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Safety Happens Every Day

Every single day is a good day to think about safety. It is on my mind this week, especially, after a good friend was involved in a highway accident—clear roads, car in good repair, driving with her 5-year old child (in a child’s seat in the rear) and she just got tired and fell asleep. To say “no one was injured” belies the real psychological and dollar costs that we all know are really involved. To say “accidents happen” doesn’t really address her role in it, one I know she will consider many times in the weeks to come.

Thermographers, especially those of us who work in industry, are often required to put ourselves in dangerous situations. The obvious example is working in front of energized electrical equipment where the risk of exposure to an arc flash explosion is very real.

What remains of this 440V starter after an arc flash explosion is a sobering reminder of the power that can be unintentionally released near us (Courtesy DuPont).

In the busy, day-to-day real world, we often plow ahead to get the job done, thinking, “It can’t happen to me.” Obviously we can’t live our lives in a “cocoon” and avoid all risk, but we also have to acknowledge that risk is real at nearly every turn. In an ideal world, we would assess these risks and take appropriate action to reduce the risk to an acceptable level. For that reason, thermographers wear Personal Protective Equipment (PPE) and carefully follow work safety procedures when conducting electrical inspections.

Our friends at DuPont have been long-time leaders in industry for safety, not just for humanitarian reasons but also because having a safe work environment is the most cost effective way to do business. The origin of their safety culture is rooted in their original product, the manufacturing of explosives. An early, and deadly, “accident” resulted in the decision to have managers live next to the plant to increase their interest in safety. It became integral to everything they did. More recently, DuPont has taken the lead with the “Goal of Zero” campaign. More than just a slogan, this means that companies take a zero tolerance approach to accidents, in both the workplace and at home, or on the road between work and home.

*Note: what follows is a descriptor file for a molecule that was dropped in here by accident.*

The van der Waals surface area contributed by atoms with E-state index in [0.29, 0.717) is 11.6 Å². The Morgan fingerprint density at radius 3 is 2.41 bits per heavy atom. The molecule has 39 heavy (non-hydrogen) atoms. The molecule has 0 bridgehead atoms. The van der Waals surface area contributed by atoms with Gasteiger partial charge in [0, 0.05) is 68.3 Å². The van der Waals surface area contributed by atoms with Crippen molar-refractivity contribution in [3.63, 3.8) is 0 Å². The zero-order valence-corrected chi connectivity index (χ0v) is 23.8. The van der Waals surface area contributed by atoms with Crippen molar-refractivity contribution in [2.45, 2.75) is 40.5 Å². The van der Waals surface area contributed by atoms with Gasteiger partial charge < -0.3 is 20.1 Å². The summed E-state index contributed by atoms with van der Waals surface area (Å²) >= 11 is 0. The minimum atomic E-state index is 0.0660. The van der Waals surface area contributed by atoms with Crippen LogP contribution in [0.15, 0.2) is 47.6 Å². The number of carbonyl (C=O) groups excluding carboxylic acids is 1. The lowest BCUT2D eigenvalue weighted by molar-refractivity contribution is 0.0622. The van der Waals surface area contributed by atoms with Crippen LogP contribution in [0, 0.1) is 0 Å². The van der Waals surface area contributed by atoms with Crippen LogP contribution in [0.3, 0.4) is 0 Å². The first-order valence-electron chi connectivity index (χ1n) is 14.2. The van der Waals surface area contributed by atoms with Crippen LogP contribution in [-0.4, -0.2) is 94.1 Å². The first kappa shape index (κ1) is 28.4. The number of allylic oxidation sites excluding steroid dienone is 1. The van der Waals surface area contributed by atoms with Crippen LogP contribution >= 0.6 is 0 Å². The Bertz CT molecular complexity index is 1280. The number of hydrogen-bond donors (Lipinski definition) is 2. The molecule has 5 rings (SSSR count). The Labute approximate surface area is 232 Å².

If you knew you might end up working right in the path of the combustion products deposited by this arc-flash explosion, what would you do differently so that you stayed out of harm’s way? (Courtesy DuPont).

Part of every thermal imaging job must be an analysis of the risk involved, a discussion of ways to reduce that risk, communication about the risks with everyone involved and, after the work, a review to take away “lessons learned” for the next time. This is a simple and very powerful way to improve the odds in our favor for safety.

PPE is an important part of a bigger picture of safe work practices for industrial thermographers.

The “lesson learned” from my friend’s accident is to recommit myself to safety. February 29th happens only once every four years, but her accident is a good reminder that we need to have safety in our thoughts every single day. Accidents do happen—but they happen most frequently when we fail to address the risks that become obvious after the accident has occurred. I invite you to make today a “Goal of Zero” day. I mean really, a “Goal of One” doesn’t quite work so well! After we get through today at “zero,” we can work on keeping it up tomorrow and the next day and the next.

Thinking Thermally,

John Snell—The Snell Group, a Fluke Thermal Imaging Blog content partner

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